What will probably change in 2017, however, is the introduction of a 'halo'-style system for better protecting the drivers' exposed heads.
Asked if that is a step too far for an increasingly sterile F1, Berger said: "Safety must not and cannot be described as excessive. We cannot forget that last year a driver (Jules Bianchi) died.
"Safety is never enough. But is it all too perfect? Overregulated? Absolutely yes.
"The average consumer does not want to read and re-read 1000 different rules every year," he insisted.
As for whether 21 races is too many for F1, Berger answered: "That is a lot, but one grand prix more or less will not make a difference.
"The races should just be more exciting. That is all that matters."
Troubled Mallya set to sit out Melbourne
(GMM) Force India deputy Bob Fernley has hinted that team owner Vijay Mallya will likely skip this weekend's 2016 season opener in Melbourne.
The Indian media is searching furiously for the former billionaire's current whereabouts, after he left the country amid his legal troubles over the Kingfisher airlines debt.
Mallya has said through an official statement and his Twitter account that he is not an "absconder", and is believed to be staying at his palatial home in rural England.
His next move, however, has been anyone's guess.
Reuters reports that authorities have summoned Mallya, 60, to India for official questioning on Friday relating to loans that have not been repaid to 17 banks.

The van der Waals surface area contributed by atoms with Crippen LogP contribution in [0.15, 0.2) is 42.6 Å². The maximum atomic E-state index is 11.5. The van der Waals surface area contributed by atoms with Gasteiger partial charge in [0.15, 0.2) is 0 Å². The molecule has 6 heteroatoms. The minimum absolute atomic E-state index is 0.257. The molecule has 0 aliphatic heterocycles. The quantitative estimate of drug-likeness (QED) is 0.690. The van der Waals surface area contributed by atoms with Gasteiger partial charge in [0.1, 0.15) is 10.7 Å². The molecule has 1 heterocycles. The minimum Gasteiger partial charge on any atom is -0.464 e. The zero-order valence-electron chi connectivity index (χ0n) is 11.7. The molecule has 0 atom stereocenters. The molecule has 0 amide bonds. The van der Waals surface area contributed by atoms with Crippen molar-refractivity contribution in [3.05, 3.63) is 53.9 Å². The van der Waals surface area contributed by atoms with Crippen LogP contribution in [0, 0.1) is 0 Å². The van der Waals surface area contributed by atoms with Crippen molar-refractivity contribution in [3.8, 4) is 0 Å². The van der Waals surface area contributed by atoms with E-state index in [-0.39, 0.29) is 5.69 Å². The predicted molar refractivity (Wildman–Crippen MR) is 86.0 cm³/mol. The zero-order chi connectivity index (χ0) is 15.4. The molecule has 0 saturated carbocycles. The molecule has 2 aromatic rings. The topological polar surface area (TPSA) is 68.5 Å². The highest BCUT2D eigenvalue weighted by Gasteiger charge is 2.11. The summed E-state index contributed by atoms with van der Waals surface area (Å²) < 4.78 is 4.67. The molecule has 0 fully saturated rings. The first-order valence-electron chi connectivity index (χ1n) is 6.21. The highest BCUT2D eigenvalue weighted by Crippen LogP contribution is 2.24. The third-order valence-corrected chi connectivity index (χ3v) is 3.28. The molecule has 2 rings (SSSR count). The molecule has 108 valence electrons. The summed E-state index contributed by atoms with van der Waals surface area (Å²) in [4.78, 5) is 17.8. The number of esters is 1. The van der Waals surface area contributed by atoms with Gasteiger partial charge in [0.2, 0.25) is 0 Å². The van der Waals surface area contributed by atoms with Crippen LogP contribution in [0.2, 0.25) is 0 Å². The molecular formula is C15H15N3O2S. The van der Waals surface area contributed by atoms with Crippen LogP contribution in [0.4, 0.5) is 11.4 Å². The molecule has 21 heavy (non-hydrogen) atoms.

But also taking place on Friday is official practice for the season opening Australian grand prix in Melbourne.
Fernley, who handles the day-to-day running of Silverstone based Force India, indicated to the Daily Mail that Mallya will not be in Australia.
"It has always been Vijay's position that he will comply with the Indian legal process," he said.
|Bernie Ecclestone wants to hear CVC's plans|
Ecclestone Calls For CVC To Make Its Plans Public
F1 CEO Bernie Ecclestone says that until CVC Capital Partners decides what it wants to do in terms of its stake in F1, "the sport is effectively in limbo," according to PITPASS.
The private equity firm bought F1 in '06. Since then, CVC, which has sold off some of its holding but still retains a 35% share, "has raked in" around $4.4B in dividends, while its remaining stake is said to be worth around $3B.
Now Ecclestone is calling on the private equity firm "to make its plans public, admitting that the uncertainty is holding the sport back."
Ecclestone: "I'm hoping that (CVC co-Chair) Donald Mackenzie will decide if he wants to dispose of the company or not. Because if not we will be running it perhaps in a different way than we do today and we can make a lot of improvements." PITPASS
GRAND PRIX reported Ecclestone, 85, has been "openly critical of the hands-off approach" of FIA President Jean Todt, and the fact the competing teams and manufacturers "cannot agree a way forward."
Ecclestone: "I have been running things with my hands tied behind my back a little bit. I'm still running the company like a public company. There are lots of things I would love to do which I haven't done because CVC has been very clear that the company has to be run like a public company." GRAND PRIX